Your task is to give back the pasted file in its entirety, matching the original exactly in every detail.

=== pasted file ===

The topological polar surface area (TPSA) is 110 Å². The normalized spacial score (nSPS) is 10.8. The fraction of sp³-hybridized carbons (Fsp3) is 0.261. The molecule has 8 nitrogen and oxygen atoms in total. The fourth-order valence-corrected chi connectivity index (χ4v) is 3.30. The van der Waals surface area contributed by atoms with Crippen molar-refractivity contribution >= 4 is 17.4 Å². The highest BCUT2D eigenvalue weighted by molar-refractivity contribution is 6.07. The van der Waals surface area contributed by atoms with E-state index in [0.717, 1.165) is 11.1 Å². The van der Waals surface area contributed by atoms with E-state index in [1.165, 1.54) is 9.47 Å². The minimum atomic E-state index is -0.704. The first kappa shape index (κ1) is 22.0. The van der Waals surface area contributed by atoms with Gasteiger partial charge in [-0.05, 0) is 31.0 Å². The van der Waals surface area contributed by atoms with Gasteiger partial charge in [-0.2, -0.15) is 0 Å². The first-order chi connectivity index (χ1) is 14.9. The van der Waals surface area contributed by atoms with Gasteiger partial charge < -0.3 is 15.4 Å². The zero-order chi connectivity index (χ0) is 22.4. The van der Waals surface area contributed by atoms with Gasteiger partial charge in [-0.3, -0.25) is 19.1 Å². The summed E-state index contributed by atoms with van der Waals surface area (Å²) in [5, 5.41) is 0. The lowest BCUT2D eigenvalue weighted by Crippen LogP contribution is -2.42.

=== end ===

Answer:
The topological polar surface area (TPSA) is 110 Å². The normalized spacial score (nSPS) is 10.8. The fraction of sp³-hybridized carbons (Fsp3) is 0.261. The molecule has 8 nitrogen and oxygen atoms in total. The fourth-order valence-corrected chi connectivity index (χ4v) is 3.30. The van der Waals surface area contributed by atoms with Crippen molar-refractivity contribution >= 4 is 17.4 Å². The highest BCUT2D eigenvalue weighted by molar-refractivity contribution is 6.07. The van der Waals surface area contributed by atoms with E-state index in [0.717, 1.165) is 11.1 Å². The van der Waals surface area contributed by atoms with E-state index in [1.165, 1.54) is 9.47 Å². The minimum atomic E-state index is -0.704. The first kappa shape index (κ1) is 22.0. The van der Waals surface area contributed by atoms with Gasteiger partial charge in [-0.05, 0) is 31.0 Å². The van der Waals surface area contributed by atoms with Gasteiger partial charge in [-0.2, -0.15) is 0 Å². The first-order chi connectivity index (χ1) is 14.9. The van der Waals surface area contributed by atoms with Gasteiger partial charge < -0.3 is 15.4 Å². The zero-order chi connectivity index (χ0) is 22.4. The van der Waals surface area contributed by atoms with Gasteiger partial charge in [-0.3, -0.25) is 19.1 Å². The summed E-state index contributed by atoms with van der Waals surface area (Å²) in [5, 5.41) is 0. The lowest BCUT2D eigenvalue weighted by Crippen LogP contribution is -2.42.